Revenues were $1, 406 billion which was $484 million or more than 50% higher than our revenues in the first quarter of 2009. Sales outside the U.S. remains an important source of revenue for us totaling approximately $200 million for the quarter or about 14% of our total sales. However, due to strengthening of the dollar, our first quarter results were negatively impacted by a $4.9 million foreign exchange loss equals to $0.03 per share.

Turning to costs, we turned in a solid performance on those costs that were under our control. With respect to iron ore pellet prices, as noted in our 2009 Form 10-K which we filed on February the 23rd, in the absence of any final determination yet of the 2010 benchmark price, we have assumed a 30% increase for 2010.

Our results also include a LIFO charge of $8 million. By comparison we had of LIFO credit of $151 million in the prior quarter. This LIFO swing represents an approximate $159 million change in operating profit or $115 per-ton for the quarter.

Excluding the effects of LIFO, our operating results improved substantially in the first quarter of 2010 as compared with fourth quarter of 2009. In fact, despite increased costs we generated a first quarter operating profit of $57.6 million or $42 per-ton.

Turning to the balance sheet, our continuing focus on cash and liquidity has allowed us to maintain a strong financial position. We entered the first quarter with a solid cash balance of $330 million. Combined with the $700 million of availability under our revolving credit facility AK Steel’s total liquidity stood at more than $1 billion as of March 31st.

With regard to pension and debug funding, we contributed $75 million to our pension trust during the first quarter and speaking of pension contribution, AK Steel’s Board of Directors has authorized another pension contribution. This time in the amount of $35 million which would be paid during the second quarter of 2010. With this contribution, our 2010 pension funding requirement will be satisfied.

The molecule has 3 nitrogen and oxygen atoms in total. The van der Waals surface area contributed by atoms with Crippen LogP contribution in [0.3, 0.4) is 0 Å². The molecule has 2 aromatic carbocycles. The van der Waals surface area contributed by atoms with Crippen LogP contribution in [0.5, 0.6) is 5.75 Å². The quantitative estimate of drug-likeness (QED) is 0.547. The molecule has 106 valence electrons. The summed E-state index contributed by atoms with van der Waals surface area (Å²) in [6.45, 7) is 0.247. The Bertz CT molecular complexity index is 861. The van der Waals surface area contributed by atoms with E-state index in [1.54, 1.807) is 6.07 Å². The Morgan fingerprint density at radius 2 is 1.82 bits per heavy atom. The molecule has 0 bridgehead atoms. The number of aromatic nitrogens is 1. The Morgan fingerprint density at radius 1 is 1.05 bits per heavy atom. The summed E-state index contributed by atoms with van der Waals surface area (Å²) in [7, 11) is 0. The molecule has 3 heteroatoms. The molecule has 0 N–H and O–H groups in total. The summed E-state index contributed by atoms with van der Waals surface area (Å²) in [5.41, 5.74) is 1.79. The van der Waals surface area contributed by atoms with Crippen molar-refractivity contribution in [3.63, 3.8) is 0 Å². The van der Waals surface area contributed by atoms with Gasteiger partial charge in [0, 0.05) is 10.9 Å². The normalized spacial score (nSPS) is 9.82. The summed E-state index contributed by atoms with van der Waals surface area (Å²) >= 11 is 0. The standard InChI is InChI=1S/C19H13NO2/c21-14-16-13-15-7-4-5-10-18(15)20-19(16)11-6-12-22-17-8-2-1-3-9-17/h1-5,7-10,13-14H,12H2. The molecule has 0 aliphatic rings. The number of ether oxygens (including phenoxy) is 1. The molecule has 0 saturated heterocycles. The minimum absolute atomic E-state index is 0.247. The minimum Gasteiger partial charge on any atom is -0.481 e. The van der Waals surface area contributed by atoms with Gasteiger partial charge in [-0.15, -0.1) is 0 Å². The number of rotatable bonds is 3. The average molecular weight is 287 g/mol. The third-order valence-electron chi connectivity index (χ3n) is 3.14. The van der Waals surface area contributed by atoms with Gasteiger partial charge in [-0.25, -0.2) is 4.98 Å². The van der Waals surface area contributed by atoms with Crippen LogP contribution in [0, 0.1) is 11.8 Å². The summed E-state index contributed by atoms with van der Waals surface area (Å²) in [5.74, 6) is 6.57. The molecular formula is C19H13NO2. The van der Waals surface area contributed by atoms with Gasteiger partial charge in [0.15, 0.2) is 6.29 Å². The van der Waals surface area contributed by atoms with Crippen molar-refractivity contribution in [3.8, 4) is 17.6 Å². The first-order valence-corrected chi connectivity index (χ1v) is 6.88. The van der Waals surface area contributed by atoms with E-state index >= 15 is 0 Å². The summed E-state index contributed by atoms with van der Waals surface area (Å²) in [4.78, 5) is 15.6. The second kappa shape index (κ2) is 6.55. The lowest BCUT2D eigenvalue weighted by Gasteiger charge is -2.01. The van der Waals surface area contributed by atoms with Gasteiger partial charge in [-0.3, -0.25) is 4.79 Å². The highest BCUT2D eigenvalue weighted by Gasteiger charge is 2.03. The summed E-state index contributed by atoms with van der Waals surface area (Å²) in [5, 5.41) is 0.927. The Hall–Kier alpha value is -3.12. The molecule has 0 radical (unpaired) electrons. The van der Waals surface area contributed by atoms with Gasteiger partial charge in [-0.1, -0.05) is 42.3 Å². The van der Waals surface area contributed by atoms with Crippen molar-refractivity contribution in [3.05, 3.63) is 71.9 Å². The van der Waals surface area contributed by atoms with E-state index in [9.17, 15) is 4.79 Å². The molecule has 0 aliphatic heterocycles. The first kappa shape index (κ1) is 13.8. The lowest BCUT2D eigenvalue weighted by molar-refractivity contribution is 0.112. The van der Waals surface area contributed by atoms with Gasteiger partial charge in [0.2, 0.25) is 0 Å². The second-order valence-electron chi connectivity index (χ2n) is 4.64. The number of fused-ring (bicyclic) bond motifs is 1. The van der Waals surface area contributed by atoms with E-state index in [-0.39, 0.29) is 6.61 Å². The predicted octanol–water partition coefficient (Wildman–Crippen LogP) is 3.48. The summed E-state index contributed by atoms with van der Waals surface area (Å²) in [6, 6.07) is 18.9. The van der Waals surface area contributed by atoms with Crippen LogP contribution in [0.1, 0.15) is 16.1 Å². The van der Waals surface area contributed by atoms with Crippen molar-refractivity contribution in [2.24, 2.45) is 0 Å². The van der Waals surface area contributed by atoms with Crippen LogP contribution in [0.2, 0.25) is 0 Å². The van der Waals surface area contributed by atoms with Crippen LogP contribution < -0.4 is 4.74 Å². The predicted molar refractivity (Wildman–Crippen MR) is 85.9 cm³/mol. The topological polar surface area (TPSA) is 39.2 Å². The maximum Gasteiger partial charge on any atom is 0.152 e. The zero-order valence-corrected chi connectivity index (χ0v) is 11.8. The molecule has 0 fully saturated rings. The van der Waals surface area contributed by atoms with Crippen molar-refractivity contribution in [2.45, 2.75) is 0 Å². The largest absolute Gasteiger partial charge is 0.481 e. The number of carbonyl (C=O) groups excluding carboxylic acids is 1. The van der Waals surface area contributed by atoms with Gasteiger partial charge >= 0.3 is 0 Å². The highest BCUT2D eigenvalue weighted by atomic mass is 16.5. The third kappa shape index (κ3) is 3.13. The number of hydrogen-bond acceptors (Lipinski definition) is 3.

Also during the first quarter we contributed $65 million to the Middletown VEBA. We now have only one $65 million contribution remaining on this obligation.

Now, let me provide some guidance for the second quarter of 2010. We expect shipments to be approximately 1,450,000 million tons or nearly 5% higher than in the first quarter. We expect our average selling price to increase by approximately 5% to 6% quarter-over-quarter, as we benefit from the realization of announced spot market price increases, our contract selling prices and increase surcharges.

We expect our maintenance outage costs to increase by approximately $15 million compared to the previous quarter, primarily due to a planned outage at our Middletown hot strip mill. Because iron ore pricing for 2010 has not yet been determined. We are unable at this time to reliably estimate our quarterly operating results for the second quarter of 2010. There remains substantial uncertainty with respect to global iron ore pricing for 2010.

If there is an increase in the price of iron ore beyond a 30% we have assumed with respect to our first quarter results it will have a negative impact on our second quarter financial performance as we true up our year-to-date iron ore costs. When there is further clarity with respect to our iron ore cost for 2010 we will update our guidance.

Now, for his comments, here is Jim Wainscott.

Jim Wainscott

Thank you very much, Al. Good morning, everyone, and thank you for being a part of today’s conference call. After during a severe economic downturn for the past 18 months I am delighted to report to you that AK Steel is on the road to economic recovery. Thankfully, we appeared to be looking at the great recession in the rear view mirror.

That said similar to the road conditions that we are driving on here at the Midwest after a tough winter, our road to recovery is expected to contain some potholes. Despite some bumps along the way, AK Steel achieved a series of above expectation performances in our first quarter of 2010.